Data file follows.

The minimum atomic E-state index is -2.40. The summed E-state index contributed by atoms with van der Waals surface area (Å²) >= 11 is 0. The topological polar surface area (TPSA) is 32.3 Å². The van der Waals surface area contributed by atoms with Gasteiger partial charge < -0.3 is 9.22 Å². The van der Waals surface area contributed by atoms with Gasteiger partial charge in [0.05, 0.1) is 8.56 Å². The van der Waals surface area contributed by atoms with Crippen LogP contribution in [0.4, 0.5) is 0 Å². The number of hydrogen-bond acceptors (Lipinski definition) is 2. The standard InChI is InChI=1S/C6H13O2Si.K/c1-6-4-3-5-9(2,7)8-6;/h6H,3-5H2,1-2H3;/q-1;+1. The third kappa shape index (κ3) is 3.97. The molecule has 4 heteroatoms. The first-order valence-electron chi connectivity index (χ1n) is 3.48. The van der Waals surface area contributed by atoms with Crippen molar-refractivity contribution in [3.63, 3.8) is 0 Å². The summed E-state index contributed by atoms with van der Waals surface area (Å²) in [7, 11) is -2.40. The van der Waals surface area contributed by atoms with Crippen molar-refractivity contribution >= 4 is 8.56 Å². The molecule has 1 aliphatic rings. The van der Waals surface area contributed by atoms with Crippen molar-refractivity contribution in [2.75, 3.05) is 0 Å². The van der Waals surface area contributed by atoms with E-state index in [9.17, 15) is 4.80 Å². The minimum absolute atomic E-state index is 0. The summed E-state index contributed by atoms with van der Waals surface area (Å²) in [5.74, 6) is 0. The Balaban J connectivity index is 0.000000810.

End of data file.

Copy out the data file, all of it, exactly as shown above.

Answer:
The minimum atomic E-state index is -2.40. The summed E-state index contributed by atoms with van der Waals surface area (Å²) >= 11 is 0. The topological polar surface area (TPSA) is 32.3 Å². The van der Waals surface area contributed by atoms with Gasteiger partial charge < -0.3 is 9.22 Å². The van der Waals surface area contributed by atoms with Gasteiger partial charge in [0.05, 0.1) is 8.56 Å². The van der Waals surface area contributed by atoms with Crippen LogP contribution in [0.4, 0.5) is 0 Å². The number of hydrogen-bond acceptors (Lipinski definition) is 2. The standard InChI is InChI=1S/C6H13O2Si.K/c1-6-4-3-5-9(2,7)8-6;/h6H,3-5H2,1-2H3;/q-1;+1. The third kappa shape index (κ3) is 3.97. The molecule has 4 heteroatoms. The first-order valence-electron chi connectivity index (χ1n) is 3.48. The van der Waals surface area contributed by atoms with Crippen molar-refractivity contribution in [3.63, 3.8) is 0 Å². The summed E-state index contributed by atoms with van der Waals surface area (Å²) in [7, 11) is -2.40. The van der Waals surface area contributed by atoms with Crippen molar-refractivity contribution >= 4 is 8.56 Å². The molecule has 1 aliphatic rings. The van der Waals surface area contributed by atoms with Crippen molar-refractivity contribution in [2.75, 3.05) is 0 Å². The van der Waals surface area contributed by atoms with E-state index in [9.17, 15) is 4.80 Å². The minimum absolute atomic E-state index is 0. The summed E-state index contributed by atoms with van der Waals surface area (Å²) in [5.74, 6) is 0. The Balaban J connectivity index is 0.000000810.